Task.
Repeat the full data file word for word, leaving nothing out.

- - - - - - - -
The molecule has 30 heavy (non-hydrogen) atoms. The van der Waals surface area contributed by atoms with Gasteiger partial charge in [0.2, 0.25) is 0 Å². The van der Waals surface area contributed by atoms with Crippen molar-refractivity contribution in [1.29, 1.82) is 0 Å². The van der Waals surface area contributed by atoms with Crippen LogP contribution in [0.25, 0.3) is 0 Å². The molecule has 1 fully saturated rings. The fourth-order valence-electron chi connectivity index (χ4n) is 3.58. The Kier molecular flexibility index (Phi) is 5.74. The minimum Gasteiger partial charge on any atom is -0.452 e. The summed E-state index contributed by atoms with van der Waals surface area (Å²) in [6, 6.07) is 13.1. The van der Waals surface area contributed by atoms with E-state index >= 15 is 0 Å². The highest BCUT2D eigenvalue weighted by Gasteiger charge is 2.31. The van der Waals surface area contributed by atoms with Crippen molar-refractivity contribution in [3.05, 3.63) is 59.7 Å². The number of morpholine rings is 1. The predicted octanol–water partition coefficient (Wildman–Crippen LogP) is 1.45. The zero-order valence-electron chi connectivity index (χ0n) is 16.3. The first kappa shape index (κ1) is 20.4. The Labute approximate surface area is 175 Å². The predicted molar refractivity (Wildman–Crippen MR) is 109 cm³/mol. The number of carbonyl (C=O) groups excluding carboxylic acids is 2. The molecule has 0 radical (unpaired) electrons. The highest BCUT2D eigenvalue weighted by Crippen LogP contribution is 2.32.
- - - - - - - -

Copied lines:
The molecule has 30 heavy (non-hydrogen) atoms. The van der Waals surface area contributed by atoms with Gasteiger partial charge in [0.2, 0.25) is 0 Å². The van der Waals surface area contributed by atoms with Crippen molar-refractivity contribution in [1.29, 1.82) is 0 Å². The van der Waals surface area contributed by atoms with Crippen LogP contribution in [0.25, 0.3) is 0 Å². The molecule has 1 fully saturated rings. The fourth-order valence-electron chi connectivity index (χ4n) is 3.58. The Kier molecular flexibility index (Phi) is 5.74. The minimum Gasteiger partial charge on any atom is -0.452 e. The summed E-state index contributed by atoms with van der Waals surface area (Å²) in [6, 6.07) is 13.1. The van der Waals surface area contributed by atoms with E-state index >= 15 is 0 Å². The highest BCUT2D eigenvalue weighted by Gasteiger charge is 2.31. The van der Waals surface area contributed by atoms with Crippen molar-refractivity contribution in [3.05, 3.63) is 59.7 Å². The number of morpholine rings is 1. The predicted octanol–water partition coefficient (Wildman–Crippen LogP) is 1.45. The zero-order valence-electron chi connectivity index (χ0n) is 16.3. The first kappa shape index (κ1) is 20.4. The Labute approximate surface area is 175 Å². The predicted molar refractivity (Wildman–Crippen MR) is 109 cm³/mol. The number of carbonyl (C=O) groups excluding carboxylic acids is 2. The molecule has 0 radical (unpaired) electrons. The highest BCUT2D eigenvalue weighted by Crippen LogP contribution is 2.32.